In all formats of learners’ dictionary attempts have been made to enable search routes for words that cannot be precisely specified. Electronic dictionaries have a great contribution to make in this respect, because they are not subject to the ordering principles of dictionaries in book form. Users can apply the Boolean operators OR and AND to searches in LIED and in COBUILD, although in LIED you can only search the Longman Dictionary of Language and Culture, so attempts to trace compounds and collocations by this means are frustrated by the fact that words often co-occur within the same entry, but in totally unconnected example sentences. Boolean searches can be conducted most usefully in the COBUILD Word Bank, where the search words co-occur within naturally co-occurring segments of text (as opposed to the unconnected example sentences), and the corpus is large enough to throw up instances of many common collocations and lexical phrases. It is also possible in COBUILD to look up words that are antonyms, synonyms, hyponyms, or superordinates of a specified word, or words that share the same syntactic behaviour. This COBUILD feature will remain beyond the grasp of the majority of learners, and is most likely to be mastered by teachers and materials writers, for whom it could be a very convenient way of whipping up a vocabulary exercise or creating a file of examples to illustrate a teaching point.
How do learners’ dictionaries show the way words are used together?
In the afternoon workshop we examined the treatment of collocational groups in a range of the most recent learners’ dictionaries, including the 1995 editions of COBUILD, the Longman Dictionary of Contemporary English, the Oxford Advanced Learner’s Dictionaryand the Cambridge International Dictionary of English. Eight different approaches were identified (apparently chosen on the basis of the frequency and fixedness of the collocation, rather than fixed editorial policy):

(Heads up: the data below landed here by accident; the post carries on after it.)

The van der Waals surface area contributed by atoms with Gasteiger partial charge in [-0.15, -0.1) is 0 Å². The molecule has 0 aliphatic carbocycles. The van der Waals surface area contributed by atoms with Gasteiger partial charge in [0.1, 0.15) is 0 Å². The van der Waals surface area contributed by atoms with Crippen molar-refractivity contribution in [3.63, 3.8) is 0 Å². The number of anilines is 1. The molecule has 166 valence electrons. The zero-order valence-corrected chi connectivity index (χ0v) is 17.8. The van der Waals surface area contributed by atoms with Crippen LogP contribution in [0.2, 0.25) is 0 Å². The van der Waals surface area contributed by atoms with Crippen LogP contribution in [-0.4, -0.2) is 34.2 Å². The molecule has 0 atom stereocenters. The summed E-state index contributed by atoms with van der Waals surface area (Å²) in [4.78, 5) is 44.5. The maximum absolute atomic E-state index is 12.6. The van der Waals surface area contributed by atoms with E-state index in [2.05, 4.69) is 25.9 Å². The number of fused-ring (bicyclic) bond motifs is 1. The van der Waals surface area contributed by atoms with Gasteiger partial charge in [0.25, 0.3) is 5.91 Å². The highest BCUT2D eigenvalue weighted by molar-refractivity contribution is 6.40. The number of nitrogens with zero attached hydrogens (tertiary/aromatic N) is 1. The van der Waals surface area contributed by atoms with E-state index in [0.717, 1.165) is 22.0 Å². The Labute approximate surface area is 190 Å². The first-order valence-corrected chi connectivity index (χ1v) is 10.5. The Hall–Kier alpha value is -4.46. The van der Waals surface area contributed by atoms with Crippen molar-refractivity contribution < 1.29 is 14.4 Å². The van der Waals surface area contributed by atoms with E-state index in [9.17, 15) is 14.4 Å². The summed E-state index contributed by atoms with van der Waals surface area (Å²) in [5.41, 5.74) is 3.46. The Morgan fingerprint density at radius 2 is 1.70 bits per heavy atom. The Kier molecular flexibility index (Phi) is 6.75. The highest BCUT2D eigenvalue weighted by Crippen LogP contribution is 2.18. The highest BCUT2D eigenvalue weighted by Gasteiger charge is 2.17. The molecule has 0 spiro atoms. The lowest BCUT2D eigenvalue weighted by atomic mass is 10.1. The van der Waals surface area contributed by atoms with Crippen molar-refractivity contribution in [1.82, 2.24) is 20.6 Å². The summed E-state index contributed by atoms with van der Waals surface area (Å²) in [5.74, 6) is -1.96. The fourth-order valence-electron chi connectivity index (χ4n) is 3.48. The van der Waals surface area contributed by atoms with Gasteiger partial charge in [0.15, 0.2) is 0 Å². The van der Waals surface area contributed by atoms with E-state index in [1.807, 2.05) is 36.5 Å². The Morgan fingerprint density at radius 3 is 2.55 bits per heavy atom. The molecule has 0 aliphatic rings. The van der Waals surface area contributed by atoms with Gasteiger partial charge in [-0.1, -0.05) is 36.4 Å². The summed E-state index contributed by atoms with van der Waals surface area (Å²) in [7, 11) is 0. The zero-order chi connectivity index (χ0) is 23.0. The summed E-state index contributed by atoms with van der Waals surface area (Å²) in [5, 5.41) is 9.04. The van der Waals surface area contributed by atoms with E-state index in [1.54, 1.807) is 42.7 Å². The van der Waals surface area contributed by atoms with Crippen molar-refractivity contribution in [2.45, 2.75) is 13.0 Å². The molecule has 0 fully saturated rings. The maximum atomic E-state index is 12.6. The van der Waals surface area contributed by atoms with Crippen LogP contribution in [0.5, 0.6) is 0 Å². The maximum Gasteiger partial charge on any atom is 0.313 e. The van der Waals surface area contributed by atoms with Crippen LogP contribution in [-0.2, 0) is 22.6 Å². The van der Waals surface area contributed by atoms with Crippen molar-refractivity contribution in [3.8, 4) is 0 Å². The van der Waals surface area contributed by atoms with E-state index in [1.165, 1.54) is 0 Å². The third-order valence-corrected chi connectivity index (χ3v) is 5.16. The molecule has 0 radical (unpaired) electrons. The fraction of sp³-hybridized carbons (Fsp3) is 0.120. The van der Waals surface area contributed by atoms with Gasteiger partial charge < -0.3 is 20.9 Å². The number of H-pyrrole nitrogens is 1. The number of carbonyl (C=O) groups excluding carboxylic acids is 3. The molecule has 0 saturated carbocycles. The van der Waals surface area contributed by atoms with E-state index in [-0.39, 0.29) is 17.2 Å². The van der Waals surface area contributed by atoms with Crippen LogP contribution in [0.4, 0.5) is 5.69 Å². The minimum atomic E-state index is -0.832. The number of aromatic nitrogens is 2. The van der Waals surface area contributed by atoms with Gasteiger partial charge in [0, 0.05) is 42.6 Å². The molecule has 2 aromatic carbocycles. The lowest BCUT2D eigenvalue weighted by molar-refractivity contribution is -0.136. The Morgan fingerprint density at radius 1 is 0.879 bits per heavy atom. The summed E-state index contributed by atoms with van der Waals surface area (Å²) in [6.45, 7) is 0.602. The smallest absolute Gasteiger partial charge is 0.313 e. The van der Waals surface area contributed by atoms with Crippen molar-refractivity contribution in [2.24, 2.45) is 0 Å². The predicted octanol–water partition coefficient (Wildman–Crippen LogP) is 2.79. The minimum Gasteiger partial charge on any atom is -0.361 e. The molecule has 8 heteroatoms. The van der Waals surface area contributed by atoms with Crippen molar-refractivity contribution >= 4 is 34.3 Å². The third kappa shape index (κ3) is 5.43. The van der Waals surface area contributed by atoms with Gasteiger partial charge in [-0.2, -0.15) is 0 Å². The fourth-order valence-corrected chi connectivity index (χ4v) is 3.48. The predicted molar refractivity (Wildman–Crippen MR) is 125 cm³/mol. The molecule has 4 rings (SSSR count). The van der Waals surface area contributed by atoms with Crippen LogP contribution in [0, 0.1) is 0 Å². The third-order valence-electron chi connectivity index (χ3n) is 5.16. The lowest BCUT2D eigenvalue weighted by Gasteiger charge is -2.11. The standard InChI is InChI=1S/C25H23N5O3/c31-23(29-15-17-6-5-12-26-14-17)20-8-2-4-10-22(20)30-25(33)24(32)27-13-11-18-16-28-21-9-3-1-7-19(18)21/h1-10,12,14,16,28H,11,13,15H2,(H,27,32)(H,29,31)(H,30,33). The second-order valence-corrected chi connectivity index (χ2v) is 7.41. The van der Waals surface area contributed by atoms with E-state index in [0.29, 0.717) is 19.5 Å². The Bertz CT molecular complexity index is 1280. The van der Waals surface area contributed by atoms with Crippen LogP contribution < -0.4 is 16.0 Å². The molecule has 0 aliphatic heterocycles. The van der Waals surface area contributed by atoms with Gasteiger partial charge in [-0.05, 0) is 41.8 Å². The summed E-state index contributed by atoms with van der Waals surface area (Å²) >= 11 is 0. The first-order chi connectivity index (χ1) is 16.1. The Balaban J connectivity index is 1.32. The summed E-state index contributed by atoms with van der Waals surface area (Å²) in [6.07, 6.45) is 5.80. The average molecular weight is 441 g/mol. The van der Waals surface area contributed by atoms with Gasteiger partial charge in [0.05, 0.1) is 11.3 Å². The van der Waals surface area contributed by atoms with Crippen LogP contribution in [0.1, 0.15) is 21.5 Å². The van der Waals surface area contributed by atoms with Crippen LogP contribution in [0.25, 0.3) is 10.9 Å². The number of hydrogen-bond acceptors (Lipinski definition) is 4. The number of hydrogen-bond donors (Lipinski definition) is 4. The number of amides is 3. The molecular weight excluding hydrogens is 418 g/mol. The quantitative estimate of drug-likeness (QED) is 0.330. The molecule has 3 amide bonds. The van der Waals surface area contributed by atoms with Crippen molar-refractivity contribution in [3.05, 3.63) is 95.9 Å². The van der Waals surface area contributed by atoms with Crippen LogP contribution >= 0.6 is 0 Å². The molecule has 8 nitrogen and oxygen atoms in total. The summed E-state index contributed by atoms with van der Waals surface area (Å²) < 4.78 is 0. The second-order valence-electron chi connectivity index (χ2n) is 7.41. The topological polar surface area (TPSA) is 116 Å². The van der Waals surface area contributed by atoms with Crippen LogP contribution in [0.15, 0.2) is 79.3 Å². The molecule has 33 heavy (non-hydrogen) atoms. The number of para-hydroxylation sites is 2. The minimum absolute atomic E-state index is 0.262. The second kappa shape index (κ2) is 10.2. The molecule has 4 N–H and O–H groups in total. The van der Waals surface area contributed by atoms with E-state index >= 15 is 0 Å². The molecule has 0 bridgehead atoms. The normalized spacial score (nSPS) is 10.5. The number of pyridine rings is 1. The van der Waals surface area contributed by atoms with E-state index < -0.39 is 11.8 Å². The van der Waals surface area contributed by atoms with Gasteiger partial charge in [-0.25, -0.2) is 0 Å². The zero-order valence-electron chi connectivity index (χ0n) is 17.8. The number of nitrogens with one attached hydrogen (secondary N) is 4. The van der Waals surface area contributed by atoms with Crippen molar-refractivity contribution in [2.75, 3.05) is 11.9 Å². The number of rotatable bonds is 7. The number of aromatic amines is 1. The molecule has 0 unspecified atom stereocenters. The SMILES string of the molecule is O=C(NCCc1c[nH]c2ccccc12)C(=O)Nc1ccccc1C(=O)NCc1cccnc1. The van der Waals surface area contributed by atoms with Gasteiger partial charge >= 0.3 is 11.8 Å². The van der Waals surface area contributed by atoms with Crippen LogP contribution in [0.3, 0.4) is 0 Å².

- the collocational group is given headword status
- the collocational group is listed as a subentry, possibly with a symbol to indicate that it is a compound or idiom
- collocational groups are defined within the main entry
- indication of collocational range is given in the definition
- typical collocates are printed in dark type within examples
- typical collocates occur within examples
- collocates are grouped in boxes
- sections outside the A-Z dictionary are set aside for the study of collocation
Participants questioned whether these approaches were equally successful, whether some approaches might actively mislead, and whether users were aware of the range of collocational information expressed (overtly and covertly) in dictionaries. Certainly these issues are very relevant for EAP teachers and their students who need to make informed choices about buying learners’ dictionaries and consulting them.